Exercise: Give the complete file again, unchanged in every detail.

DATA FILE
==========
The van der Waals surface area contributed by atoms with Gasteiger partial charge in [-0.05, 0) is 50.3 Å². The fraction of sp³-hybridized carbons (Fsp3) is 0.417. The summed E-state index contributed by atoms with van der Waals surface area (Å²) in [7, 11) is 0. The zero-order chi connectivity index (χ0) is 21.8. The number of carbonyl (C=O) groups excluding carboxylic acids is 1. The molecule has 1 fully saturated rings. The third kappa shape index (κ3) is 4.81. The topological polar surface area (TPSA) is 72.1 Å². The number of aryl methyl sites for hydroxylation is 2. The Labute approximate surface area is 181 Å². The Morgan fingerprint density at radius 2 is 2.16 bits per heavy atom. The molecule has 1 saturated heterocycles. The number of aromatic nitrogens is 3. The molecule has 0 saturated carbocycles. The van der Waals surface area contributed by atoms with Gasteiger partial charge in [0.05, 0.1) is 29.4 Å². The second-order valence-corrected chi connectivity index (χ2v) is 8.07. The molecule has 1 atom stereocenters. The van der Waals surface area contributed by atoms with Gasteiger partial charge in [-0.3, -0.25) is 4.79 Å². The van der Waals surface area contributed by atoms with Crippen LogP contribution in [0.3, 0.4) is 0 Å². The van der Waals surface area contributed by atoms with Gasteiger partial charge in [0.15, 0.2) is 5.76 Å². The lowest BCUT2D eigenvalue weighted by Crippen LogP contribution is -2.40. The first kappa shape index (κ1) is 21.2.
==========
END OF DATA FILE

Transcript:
The van der Waals surface area contributed by atoms with Gasteiger partial charge in [-0.05, 0) is 50.3 Å². The fraction of sp³-hybridized carbons (Fsp3) is 0.417. The summed E-state index contributed by atoms with van der Waals surface area (Å²) in [7, 11) is 0. The zero-order chi connectivity index (χ0) is 21.8. The number of carbonyl (C=O) groups excluding carboxylic acids is 1. The molecule has 1 fully saturated rings. The third kappa shape index (κ3) is 4.81. The topological polar surface area (TPSA) is 72.1 Å². The number of aryl methyl sites for hydroxylation is 2. The Labute approximate surface area is 181 Å². The Morgan fingerprint density at radius 2 is 2.16 bits per heavy atom. The molecule has 1 saturated heterocycles. The number of aromatic nitrogens is 3. The molecule has 0 saturated carbocycles. The van der Waals surface area contributed by atoms with Gasteiger partial charge in [0.05, 0.1) is 29.4 Å². The second-order valence-corrected chi connectivity index (χ2v) is 8.07. The molecule has 1 atom stereocenters. The van der Waals surface area contributed by atoms with Gasteiger partial charge in [-0.3, -0.25) is 4.79 Å². The van der Waals surface area contributed by atoms with Crippen LogP contribution in [0.3, 0.4) is 0 Å². The van der Waals surface area contributed by atoms with Gasteiger partial charge in [0.15, 0.2) is 5.76 Å². The lowest BCUT2D eigenvalue weighted by Crippen LogP contribution is -2.40. The first kappa shape index (κ1) is 21.2.